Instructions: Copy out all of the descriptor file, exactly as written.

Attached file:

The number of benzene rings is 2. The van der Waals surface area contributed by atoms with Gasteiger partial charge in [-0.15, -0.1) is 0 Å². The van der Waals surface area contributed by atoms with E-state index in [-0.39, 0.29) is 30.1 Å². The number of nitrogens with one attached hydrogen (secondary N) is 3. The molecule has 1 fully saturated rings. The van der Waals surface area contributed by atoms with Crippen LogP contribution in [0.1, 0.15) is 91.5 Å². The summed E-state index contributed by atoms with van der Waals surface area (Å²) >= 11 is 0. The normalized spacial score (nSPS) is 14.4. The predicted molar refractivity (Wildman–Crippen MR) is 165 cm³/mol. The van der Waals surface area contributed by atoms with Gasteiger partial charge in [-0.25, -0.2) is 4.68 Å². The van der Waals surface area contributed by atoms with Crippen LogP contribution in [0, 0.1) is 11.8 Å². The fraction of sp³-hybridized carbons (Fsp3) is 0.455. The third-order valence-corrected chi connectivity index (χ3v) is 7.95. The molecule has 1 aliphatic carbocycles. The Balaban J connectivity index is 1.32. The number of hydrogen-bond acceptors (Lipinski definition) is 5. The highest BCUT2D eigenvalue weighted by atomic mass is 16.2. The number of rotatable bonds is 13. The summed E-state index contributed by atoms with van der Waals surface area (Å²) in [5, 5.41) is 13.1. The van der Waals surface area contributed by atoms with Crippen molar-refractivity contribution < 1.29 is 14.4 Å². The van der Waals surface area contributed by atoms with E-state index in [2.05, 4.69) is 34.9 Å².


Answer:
The number of benzene rings is 2. The van der Waals surface area contributed by atoms with Gasteiger partial charge in [-0.15, -0.1) is 0 Å². The van der Waals surface area contributed by atoms with E-state index in [-0.39, 0.29) is 30.1 Å². The number of nitrogens with one attached hydrogen (secondary N) is 3. The molecule has 1 fully saturated rings. The van der Waals surface area contributed by atoms with Crippen LogP contribution in [0.1, 0.15) is 91.5 Å². The summed E-state index contributed by atoms with van der Waals surface area (Å²) >= 11 is 0. The normalized spacial score (nSPS) is 14.4. The predicted molar refractivity (Wildman–Crippen MR) is 165 cm³/mol. The van der Waals surface area contributed by atoms with Gasteiger partial charge in [-0.25, -0.2) is 4.68 Å². The van der Waals surface area contributed by atoms with Crippen LogP contribution in [0, 0.1) is 11.8 Å². The fraction of sp³-hybridized carbons (Fsp3) is 0.455. The third-order valence-corrected chi connectivity index (χ3v) is 7.95. The molecule has 1 aliphatic carbocycles. The Balaban J connectivity index is 1.32. The number of hydrogen-bond acceptors (Lipinski definition) is 5. The highest BCUT2D eigenvalue weighted by atomic mass is 16.2. The number of rotatable bonds is 13. The summed E-state index contributed by atoms with van der Waals surface area (Å²) in [5, 5.41) is 13.1. The van der Waals surface area contributed by atoms with Crippen molar-refractivity contribution < 1.29 is 14.4 Å². The van der Waals surface area contributed by atoms with E-state index in [2.05, 4.69) is 34.9 Å².